Editor’s note: Chapter 11 is written by Harriette Rost. Our single runner-up this week is Cynthia Boris. We continue the story as Rock tries to disguise his abducted daughter Roxanne Marie’s identity as he prepares to go on stage in Branson to compete in an Elvis impersonator contest. The law is involved now. The News Courier staff is excited to see how our readers will come to the toddler’s rescue -–– if it’s not too late. If readers have previously submitted chapters that were not chosen to continue the saga of Raquel and Buck, please do not be discouraged. Hint: Let’s not forget Bobby Tom stuck up in a veterans’ hospital recuperating from wounds. Let’s get him back in the action.
Chapter 10, As the Small Town Turns
Editor’s note: Once again, Cynthia Boris has submitted an excellent chapter to As the Small Town Turns. We received no other submissions last week, so there are no runners-up. However, we welcome your Chapter 11 submissions, so please review the novel rules in this section. We continue the story as Rock speeds toward Branson with his abducted 2-year-old daughter Roxanne Marie. As The News Courier looks forward to drawing the novel to a conclusion by the end of the year, please jump in and help us resolve this cliffhanger.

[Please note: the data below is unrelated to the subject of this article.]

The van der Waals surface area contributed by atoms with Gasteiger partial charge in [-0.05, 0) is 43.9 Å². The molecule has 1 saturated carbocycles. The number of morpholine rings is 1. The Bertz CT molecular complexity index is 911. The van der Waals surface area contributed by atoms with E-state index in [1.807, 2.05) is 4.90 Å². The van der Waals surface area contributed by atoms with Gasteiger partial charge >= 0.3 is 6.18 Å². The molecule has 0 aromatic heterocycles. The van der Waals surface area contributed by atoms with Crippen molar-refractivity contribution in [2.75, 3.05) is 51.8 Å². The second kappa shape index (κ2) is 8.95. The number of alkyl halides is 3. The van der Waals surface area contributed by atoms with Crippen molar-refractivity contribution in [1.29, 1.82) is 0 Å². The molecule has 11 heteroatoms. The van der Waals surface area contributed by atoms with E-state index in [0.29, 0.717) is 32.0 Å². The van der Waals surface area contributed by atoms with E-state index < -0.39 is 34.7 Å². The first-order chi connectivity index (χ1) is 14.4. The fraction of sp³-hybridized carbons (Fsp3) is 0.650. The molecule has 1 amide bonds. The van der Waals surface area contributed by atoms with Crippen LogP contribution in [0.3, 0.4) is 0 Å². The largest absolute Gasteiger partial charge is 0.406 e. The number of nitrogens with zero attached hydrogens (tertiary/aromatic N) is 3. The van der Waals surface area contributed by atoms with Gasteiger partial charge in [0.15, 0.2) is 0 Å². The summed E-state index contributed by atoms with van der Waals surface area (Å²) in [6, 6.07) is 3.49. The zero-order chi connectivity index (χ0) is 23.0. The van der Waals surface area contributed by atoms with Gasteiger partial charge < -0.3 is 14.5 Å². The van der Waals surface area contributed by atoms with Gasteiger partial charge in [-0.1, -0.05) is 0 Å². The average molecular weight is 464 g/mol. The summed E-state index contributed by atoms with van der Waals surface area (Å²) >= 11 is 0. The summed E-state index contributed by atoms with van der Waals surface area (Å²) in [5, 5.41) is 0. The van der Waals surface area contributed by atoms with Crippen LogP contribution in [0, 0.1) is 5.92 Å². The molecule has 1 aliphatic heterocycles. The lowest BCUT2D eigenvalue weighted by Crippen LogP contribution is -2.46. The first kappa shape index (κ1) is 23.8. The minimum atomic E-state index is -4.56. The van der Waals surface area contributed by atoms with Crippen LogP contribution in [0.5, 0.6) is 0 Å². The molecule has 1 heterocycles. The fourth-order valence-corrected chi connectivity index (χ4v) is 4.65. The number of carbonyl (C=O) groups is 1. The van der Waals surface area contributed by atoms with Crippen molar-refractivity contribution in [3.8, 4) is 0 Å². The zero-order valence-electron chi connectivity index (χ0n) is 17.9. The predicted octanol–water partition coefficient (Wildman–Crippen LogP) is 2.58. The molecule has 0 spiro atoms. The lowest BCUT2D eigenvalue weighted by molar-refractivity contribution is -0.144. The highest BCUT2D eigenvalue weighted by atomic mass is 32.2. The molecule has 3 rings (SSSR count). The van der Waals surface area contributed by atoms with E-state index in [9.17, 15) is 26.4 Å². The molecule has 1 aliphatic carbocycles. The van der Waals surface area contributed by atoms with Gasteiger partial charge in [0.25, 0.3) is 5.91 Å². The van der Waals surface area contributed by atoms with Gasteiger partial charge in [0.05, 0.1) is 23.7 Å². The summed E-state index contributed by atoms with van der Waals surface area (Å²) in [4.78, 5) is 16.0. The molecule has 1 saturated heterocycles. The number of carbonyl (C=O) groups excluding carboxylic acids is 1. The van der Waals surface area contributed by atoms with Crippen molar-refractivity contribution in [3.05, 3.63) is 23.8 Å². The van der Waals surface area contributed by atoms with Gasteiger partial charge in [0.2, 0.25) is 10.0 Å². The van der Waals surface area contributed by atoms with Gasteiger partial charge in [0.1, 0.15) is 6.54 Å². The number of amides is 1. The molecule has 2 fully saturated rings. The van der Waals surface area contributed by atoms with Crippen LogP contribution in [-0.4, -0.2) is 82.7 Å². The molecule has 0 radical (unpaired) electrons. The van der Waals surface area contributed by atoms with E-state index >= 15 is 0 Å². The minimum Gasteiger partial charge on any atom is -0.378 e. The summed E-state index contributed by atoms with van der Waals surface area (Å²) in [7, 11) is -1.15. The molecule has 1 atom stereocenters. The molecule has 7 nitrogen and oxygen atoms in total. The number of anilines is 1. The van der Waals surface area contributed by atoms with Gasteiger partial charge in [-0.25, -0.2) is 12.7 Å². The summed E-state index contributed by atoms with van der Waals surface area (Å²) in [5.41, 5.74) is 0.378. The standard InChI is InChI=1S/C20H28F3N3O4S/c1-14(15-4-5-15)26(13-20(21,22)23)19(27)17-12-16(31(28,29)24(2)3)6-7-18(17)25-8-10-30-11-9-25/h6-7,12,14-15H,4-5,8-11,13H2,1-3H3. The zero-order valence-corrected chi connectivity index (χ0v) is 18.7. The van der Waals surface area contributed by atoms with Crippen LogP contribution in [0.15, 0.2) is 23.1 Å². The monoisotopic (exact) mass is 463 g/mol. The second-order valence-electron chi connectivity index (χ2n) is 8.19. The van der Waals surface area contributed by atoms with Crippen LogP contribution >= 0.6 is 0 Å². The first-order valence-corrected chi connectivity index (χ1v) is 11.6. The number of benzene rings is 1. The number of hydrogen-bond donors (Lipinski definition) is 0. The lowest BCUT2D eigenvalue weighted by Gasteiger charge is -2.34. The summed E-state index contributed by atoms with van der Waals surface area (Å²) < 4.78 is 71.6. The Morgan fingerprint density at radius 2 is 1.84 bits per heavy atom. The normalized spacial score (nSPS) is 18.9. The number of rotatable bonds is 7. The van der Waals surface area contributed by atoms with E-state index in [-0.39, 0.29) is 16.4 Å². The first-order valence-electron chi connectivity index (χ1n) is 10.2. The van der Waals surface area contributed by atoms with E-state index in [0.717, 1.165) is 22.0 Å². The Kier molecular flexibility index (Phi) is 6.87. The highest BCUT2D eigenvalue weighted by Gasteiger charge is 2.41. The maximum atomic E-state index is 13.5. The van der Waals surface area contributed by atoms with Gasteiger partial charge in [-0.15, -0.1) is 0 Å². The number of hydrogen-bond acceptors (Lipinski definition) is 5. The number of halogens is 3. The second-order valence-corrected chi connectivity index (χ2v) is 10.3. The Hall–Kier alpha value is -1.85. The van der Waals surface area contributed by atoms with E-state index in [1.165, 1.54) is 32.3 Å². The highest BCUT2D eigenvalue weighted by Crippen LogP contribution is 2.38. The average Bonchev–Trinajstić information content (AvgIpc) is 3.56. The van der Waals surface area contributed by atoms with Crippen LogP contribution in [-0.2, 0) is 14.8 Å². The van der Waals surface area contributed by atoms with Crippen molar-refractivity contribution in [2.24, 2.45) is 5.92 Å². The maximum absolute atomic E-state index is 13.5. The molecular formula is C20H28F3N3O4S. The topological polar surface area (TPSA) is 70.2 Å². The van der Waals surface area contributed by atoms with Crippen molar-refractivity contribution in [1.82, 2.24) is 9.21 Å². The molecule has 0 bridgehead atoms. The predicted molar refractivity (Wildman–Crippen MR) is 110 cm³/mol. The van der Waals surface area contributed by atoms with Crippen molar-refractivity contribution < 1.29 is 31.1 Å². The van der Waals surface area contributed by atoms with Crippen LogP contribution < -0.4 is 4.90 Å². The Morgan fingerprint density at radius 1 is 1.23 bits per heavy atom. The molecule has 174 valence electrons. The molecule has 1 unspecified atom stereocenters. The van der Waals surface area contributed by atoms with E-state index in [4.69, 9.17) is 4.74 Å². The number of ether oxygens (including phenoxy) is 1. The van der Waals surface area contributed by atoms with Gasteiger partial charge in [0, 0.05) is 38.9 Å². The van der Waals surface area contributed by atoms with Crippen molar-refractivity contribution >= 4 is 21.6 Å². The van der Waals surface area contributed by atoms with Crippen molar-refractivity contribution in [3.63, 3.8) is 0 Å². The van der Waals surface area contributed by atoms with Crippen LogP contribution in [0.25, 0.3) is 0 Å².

Chapter 9, As the Small Town Turns
Editor’s note: The Chapter 9 submission chosen for The News Courier original novel, “As the Small Town Turns,” was written by Cynthia Boris. As readers will remember, from Chapter 8, Raquel’s ex-husband, Rock Roddenheimer, abducted their daughter, Roxanne Marie, from her bed in revenge for having been thrown out of the house and humiliated by Raquel’s new friend, Buck. Now, as Rock speeds toward Branson in his 18-wheeler, the gravity of his rash actions begins to soak in, and back in the small town, Raquel is devastated to learn that her daughter is missing. Other excellent chapters were submitted by Karen Mastich and Carol Schwarzenbach, which are printed in this section along with rules for submitting Chapter 10.